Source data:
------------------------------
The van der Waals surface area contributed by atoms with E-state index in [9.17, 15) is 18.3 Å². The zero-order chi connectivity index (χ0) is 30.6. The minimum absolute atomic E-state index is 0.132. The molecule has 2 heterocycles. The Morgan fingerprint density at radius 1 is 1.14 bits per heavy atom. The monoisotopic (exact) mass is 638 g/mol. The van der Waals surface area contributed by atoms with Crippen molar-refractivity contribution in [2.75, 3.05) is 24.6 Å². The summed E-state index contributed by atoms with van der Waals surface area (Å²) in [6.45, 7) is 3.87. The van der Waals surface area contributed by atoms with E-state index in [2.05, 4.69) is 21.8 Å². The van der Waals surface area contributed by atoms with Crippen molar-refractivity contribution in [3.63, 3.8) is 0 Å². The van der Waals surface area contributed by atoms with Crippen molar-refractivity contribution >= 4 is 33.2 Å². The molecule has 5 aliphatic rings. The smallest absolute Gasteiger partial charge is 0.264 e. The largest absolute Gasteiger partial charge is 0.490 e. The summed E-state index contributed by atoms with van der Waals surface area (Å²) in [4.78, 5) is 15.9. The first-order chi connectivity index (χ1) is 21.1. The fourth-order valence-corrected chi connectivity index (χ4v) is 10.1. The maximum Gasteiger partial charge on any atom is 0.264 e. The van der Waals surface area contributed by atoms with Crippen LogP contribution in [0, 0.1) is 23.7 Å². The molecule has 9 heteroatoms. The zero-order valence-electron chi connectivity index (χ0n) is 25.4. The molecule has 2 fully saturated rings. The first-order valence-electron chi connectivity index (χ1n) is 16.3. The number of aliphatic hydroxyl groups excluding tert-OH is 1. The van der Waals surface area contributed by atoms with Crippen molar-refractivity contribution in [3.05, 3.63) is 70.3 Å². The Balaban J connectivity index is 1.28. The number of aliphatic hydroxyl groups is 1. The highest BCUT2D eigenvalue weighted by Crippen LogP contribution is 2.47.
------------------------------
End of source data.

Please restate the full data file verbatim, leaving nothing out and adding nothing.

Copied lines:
The van der Waals surface area contributed by atoms with E-state index in [9.17, 15) is 18.3 Å². The zero-order chi connectivity index (χ0) is 30.6. The minimum absolute atomic E-state index is 0.132. The molecule has 2 heterocycles. The Morgan fingerprint density at radius 1 is 1.14 bits per heavy atom. The monoisotopic (exact) mass is 638 g/mol. The van der Waals surface area contributed by atoms with Crippen molar-refractivity contribution in [2.75, 3.05) is 24.6 Å². The summed E-state index contributed by atoms with van der Waals surface area (Å²) in [6.45, 7) is 3.87. The van der Waals surface area contributed by atoms with E-state index in [2.05, 4.69) is 21.8 Å². The van der Waals surface area contributed by atoms with Crippen molar-refractivity contribution in [3.63, 3.8) is 0 Å². The van der Waals surface area contributed by atoms with Crippen molar-refractivity contribution >= 4 is 33.2 Å². The molecule has 5 aliphatic rings. The smallest absolute Gasteiger partial charge is 0.264 e. The largest absolute Gasteiger partial charge is 0.490 e. The summed E-state index contributed by atoms with van der Waals surface area (Å²) in [4.78, 5) is 15.9. The first-order chi connectivity index (χ1) is 21.1. The fourth-order valence-corrected chi connectivity index (χ4v) is 10.1. The maximum Gasteiger partial charge on any atom is 0.264 e. The van der Waals surface area contributed by atoms with Crippen LogP contribution in [0, 0.1) is 23.7 Å². The molecule has 9 heteroatoms. The zero-order valence-electron chi connectivity index (χ0n) is 25.4. The molecule has 2 fully saturated rings. The first-order valence-electron chi connectivity index (χ1n) is 16.3. The number of aliphatic hydroxyl groups excluding tert-OH is 1. The van der Waals surface area contributed by atoms with Crippen molar-refractivity contribution in [3.05, 3.63) is 70.3 Å². The Balaban J connectivity index is 1.28. The number of aliphatic hydroxyl groups is 1. The highest BCUT2D eigenvalue weighted by Crippen LogP contribution is 2.47.